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Simulation in Motion mobile training program for rural emergency healthcare

Mock emergency room ... Personnel of Philip Health Services practiced real-life scenarios in the SIM–SD trailer, using simulation mannequins that gave all the medical information, plus the annoyances, of a real person. Everything was recorded on paper and on videotape for a debriefing afterward.

Members of the Philip Ambulance Service and the Philip Health Services, Inc. received hands-on training through a high-tech program called Simulation in Motion - South Dakota.

First, on Wednesday, October 12, the emergency medical technicians and paramedics of the ambulance crew got their chance to work with the realistic training manniquins and go through scenarios in the simulated back of an ambulance. Then, on Monday, October 17, the PHSI personnel worked with the almost-real patients in a simulated emergency room.

These are not the manniquins that first-aid beginners use to practice CPR. "They are far different from those hunks of plastic you used to use," said Darrel Brimm, head nurse with the SIM-SD project out of Rapid City Regional Hospital. "Basically they can do everything you and I can do except sing and dance."

Through a wireless computer connection to inside the trailer, the training mannequins can sweat, bleed, move their eyes, vary blood pressure and talk directly to the EMT. They generate heart sounds, lung sounds and even bowel sounds. The entire practice sessions are video recorded for playback during a debriefing. There is no testing, just training.

The SIMS-SD program is a partnership for emergency patient care. It is funded, free of charge to trainees, by the Leona M. and Harry B. Helmsley Charitable Trust Foundaton. The program includes three 44-foot long, fully-equipped mobile learning labs and two smaller outreach vehicles in the state. These trailers are fully equipped for training. All five have human patient simulators and their crews use a uniform educational curriculum. The advanced human patient simulators realistically replicate many health problems, and actually react to a provider's actions during true-to-life training scenarios. The infant mannequin cries constantly, like a real infant patient, and the others can talk, ask what is going on, answer questions and whine.

One of the trailers is based out of Rapid City for western South Dakota. It has a mock ambulance box, a slide-out mock emergency room and a computer work cubicle. The other four bases are Mobridge, Pierre, and two hospitals in Sioux Falls.

Governor Dennis Daugaard has showcased the rural community medical training program. In a press release, he said. "South Dakota is unique in using human patient simulators with a standardized, statewide training curriculum and is the first state to take such training directly to providers in rural areas with its fleet of mobile units."

"SIM-SD is making it easier for rural EMTs and hospital staff to get the critical-care, continuing education they need to keep their skills up, without ever having to leave their own community," said Daugaard. "But the real beneficiaries will be South Dakotans in need of emergency healthcare services, regardless of where they live."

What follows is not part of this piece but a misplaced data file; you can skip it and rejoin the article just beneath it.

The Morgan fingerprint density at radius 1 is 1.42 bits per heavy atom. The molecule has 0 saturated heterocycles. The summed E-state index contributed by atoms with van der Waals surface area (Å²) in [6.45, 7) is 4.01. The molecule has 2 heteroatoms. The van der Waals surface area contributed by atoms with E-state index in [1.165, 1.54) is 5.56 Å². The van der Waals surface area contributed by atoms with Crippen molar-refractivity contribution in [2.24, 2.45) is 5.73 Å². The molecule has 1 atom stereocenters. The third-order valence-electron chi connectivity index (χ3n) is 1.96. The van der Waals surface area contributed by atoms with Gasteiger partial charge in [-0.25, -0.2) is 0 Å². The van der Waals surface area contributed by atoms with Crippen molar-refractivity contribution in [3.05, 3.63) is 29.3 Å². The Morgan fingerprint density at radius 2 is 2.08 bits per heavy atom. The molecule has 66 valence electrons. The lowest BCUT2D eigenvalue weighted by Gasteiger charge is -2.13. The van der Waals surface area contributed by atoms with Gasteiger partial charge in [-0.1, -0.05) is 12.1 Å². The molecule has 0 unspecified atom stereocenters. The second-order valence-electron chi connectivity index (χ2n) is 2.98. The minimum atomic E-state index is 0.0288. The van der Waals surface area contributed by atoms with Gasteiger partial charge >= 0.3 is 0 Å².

Brimm, along with paramedic Ben Leonard, showed trainees how to treat the mannequins as if they were real patients. Then, life-like scenarios were played through, with Brimm just observing and Leonard running the computer interface and operating the patient's voice. "We aren't going to answer you or your questions; you check your patient," said Brimms. As for the observers waiting their turn, "Watch. You can make your comments during the debrief, but during the scenarios let them do their thing," said Brimm.

One of the pre-hospital scenarios for the ambulance crew was a vehicle crash victem who was somewhat responsive. One of the emergency room scenarios was an awake infant with head trama and a mother who could not answer any of the trainees' questions. The mock ER even included IV bags and an x-ray and CAT scan monitor.

"I think it's a really good tool," said Brimm. "The object is to bring training to people who may not treat patients like this all the time. Not that they don't do a great job now, but they see them only on a limited exposure."

The ambulance crew broke up into however many people they run on a crew (three), and the hospital staff broke up into emergency room crews - doctors included.

"There is no test," said Brimm. "There is no right or wrong. You aren't going to pass or fail. There is no stress here."

Leonard said, "We are going to try to simulate the high and low tensity calls. The hardest thing is to simulate, to realistically and logistically recreate what you could experience."

Brimm said, "We want to be life-wise and time-wise as real as possible. We are going to learn."

Leonard said, "And there will be times when you do everything right, and he still dies."

The program works around trainees' schedules, not requiring volunteers to take time off from work nor requiring hospital personnel to get overtime. "These people are volunteers," said Brimm. "The already give of their time. We try to make it convenient, so they don't have to miss work. We are available evenings and weekends."

The program also visited Kadoka, which included the Midland Ambulance Crew.